Sarah loves playing tag with her pals. Charlie is happiest playing catch, while lazy old Beau prefers to stand on the sidelines.
This sounds like playground life anywhere, only these are dogs, not children, who romp in their local parks every day, and their numbers are growing from coast to coast. From Portland, Ore., to Portland, Maine, communities are carving out public space for unleashed dogs, and finding them as popular as the sites set aside for soccer and softball.
Dogs left alone all day are desperate for exercise when their owners get home from work. Running with other dogs off leash, wrestling with them and playing tug of war get these couch-potato pooches into shape, developing their muscle tone, agility and stamina. Better yet, after an hour of nonstop exercise, most dogs are too tired to chew the furniture or dig up the garden, so behavior improves as a result.
Canine Play Groups Good for Pets
For solitary city or suburban pets, regular contact with friendly, healthy dogs pays off in several ways. Dogs are pack animals, and they learn from one another. At any dog park, there’s a hierarchy in place, made up of the old-timers and mature dogs and then the newcomers and young dogs. The older dogs teach the younger ones what is appropriate behavior and what’s not. Furthermore, pups who grow up playing with other gentle dogs tend to be well socialized; that is, comfortable around other dogs rather than fearful or aggressive.
But there’s another facet to a canine play group’s appeal, and that’s the human connection. Just like parents meeting over the sandbox, dog people who might otherwise never cross paths swap training tips, share toys and celebrate birthdays – cementing friendships in the process.
For the first few years after moving from New York City to suburban Connecticut, Jane Birnbaum knew no one beyond her immediate neighbors. When she adopted Rags, her cocker spaniel, and took him to doggie play dates at a local field, she discovered a real sense of community. Now, if she goes out of town unexpectedly or works late, her dog field friends help out with Rags. If a personal problem arises, it’s her pals from the dog park who provide support.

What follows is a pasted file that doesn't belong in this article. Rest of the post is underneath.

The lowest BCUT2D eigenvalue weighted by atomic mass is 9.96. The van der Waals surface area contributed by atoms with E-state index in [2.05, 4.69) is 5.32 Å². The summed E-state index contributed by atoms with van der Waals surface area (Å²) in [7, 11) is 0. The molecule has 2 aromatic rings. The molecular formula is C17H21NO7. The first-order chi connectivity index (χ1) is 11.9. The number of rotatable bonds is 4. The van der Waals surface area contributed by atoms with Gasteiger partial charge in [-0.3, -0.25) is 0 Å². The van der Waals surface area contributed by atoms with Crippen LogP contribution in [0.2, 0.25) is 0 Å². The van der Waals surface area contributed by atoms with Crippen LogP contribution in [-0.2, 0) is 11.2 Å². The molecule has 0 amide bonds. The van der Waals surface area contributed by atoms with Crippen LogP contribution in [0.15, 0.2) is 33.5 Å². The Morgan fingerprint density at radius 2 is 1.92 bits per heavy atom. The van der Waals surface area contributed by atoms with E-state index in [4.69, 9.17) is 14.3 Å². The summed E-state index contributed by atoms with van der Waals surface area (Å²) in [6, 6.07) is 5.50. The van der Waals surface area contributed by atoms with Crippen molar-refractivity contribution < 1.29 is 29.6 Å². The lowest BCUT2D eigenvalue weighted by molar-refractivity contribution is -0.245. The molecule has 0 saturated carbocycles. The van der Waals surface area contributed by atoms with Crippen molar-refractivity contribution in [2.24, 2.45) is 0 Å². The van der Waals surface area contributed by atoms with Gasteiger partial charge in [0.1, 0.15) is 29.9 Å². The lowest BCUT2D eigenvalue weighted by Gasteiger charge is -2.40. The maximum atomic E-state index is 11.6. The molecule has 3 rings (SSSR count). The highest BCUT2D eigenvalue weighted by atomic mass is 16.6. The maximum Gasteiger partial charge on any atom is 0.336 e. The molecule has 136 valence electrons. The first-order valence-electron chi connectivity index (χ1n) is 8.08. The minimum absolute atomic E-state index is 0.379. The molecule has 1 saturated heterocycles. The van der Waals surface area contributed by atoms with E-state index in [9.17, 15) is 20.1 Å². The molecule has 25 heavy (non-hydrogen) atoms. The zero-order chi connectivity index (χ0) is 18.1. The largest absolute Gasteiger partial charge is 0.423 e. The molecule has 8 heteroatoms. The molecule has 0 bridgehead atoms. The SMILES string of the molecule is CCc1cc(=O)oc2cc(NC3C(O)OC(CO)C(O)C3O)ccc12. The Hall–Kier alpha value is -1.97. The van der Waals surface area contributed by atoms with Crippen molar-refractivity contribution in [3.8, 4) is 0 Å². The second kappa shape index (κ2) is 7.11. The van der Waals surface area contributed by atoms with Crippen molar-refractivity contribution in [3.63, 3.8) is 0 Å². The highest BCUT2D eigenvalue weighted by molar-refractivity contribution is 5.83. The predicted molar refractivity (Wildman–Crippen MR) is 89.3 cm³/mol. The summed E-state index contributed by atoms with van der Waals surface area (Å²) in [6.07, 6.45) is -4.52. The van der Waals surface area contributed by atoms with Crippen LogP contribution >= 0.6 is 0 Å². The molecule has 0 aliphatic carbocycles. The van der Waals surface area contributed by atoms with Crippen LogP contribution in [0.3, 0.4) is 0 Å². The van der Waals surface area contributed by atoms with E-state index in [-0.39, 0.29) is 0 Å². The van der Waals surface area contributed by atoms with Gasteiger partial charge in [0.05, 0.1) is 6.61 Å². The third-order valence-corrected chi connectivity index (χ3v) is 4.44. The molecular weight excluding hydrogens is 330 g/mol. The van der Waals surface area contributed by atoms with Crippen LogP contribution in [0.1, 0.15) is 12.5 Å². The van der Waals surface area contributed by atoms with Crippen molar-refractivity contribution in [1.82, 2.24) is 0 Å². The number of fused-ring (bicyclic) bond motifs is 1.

“For people who work, a dog play group is particularly important,” says Birnbaum. “Rags looks forward to his evenings at the dog field, but it’s also my time to wind down from the work day. After a while, it becomes more about the people than the dogs.”
Dog Park Etiquette
New to the dog park scene? Here are some guidelines:
- Only friendly, well-trained dogs are welcome at public dog parks. If you can’t control your dog off-leash, exercise him elsewhere.
- Supervise your dog at all times in case play gets rough. Just like children, dogs sometimes get over-excited and that’s when accidents and injuries occur.
- Wait until your pup is fully immunized (usually by 4 months) before introducing her to a play group. Until she gets bigger, play dates are best with dogs of a similar size.
- Take a young or timid dog to a play group when there are just a few easygoing dogs, not when it’s a free for all. Peak hours on weekdays are usually just before and after work: 7-9 a.m. and 5-7 p.m.
- If your dog behaves aggressively or starts a fight, remove him from the park at once.
- Keep your dog leashed until you are within the park limits. Also check for leash laws within the park; some don’t allow dogs to run free.
- Spayed and neutered pets are less aggressive than non-neutered dogs. Leave dogs in heat at home.
- Is water available? If not, BYOB, especially when it’s hot.
- Pick up after your dog. Many dog parks provide “poop bags.” If yours doesn’t, bring one from home.